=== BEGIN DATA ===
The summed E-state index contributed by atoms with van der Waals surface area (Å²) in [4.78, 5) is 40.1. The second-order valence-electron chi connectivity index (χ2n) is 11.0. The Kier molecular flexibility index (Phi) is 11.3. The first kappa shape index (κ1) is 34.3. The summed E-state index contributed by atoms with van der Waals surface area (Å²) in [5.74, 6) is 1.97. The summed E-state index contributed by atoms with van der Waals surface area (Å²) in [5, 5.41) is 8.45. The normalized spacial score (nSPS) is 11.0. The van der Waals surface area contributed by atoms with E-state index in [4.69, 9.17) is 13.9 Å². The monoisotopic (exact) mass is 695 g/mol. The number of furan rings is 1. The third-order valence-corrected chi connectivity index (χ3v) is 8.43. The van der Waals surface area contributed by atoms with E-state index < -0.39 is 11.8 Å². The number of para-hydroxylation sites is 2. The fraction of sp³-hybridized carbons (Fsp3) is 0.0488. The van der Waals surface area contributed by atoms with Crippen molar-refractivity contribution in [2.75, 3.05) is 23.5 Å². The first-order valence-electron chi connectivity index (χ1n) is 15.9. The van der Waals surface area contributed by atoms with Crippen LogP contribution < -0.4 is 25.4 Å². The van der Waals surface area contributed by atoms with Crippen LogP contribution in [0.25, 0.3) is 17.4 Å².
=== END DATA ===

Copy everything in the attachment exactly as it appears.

The summed E-state index contributed by atoms with van der Waals surface area (Å²) in [4.78, 5) is 40.1. The second-order valence-electron chi connectivity index (χ2n) is 11.0. The Kier molecular flexibility index (Phi) is 11.3. The first kappa shape index (κ1) is 34.3. The summed E-state index contributed by atoms with van der Waals surface area (Å²) in [5.74, 6) is 1.97. The summed E-state index contributed by atoms with van der Waals surface area (Å²) in [5, 5.41) is 8.45. The normalized spacial score (nSPS) is 11.0. The van der Waals surface area contributed by atoms with E-state index in [4.69, 9.17) is 13.9 Å². The monoisotopic (exact) mass is 695 g/mol. The number of furan rings is 1. The third-order valence-corrected chi connectivity index (χ3v) is 8.43. The van der Waals surface area contributed by atoms with E-state index < -0.39 is 11.8 Å². The number of para-hydroxylation sites is 2. The fraction of sp³-hybridized carbons (Fsp3) is 0.0488. The van der Waals surface area contributed by atoms with Crippen molar-refractivity contribution in [2.75, 3.05) is 23.5 Å². The first-order valence-electron chi connectivity index (χ1n) is 15.9. The van der Waals surface area contributed by atoms with Crippen LogP contribution < -0.4 is 25.4 Å². The van der Waals surface area contributed by atoms with Crippen LogP contribution in [0.25, 0.3) is 17.4 Å².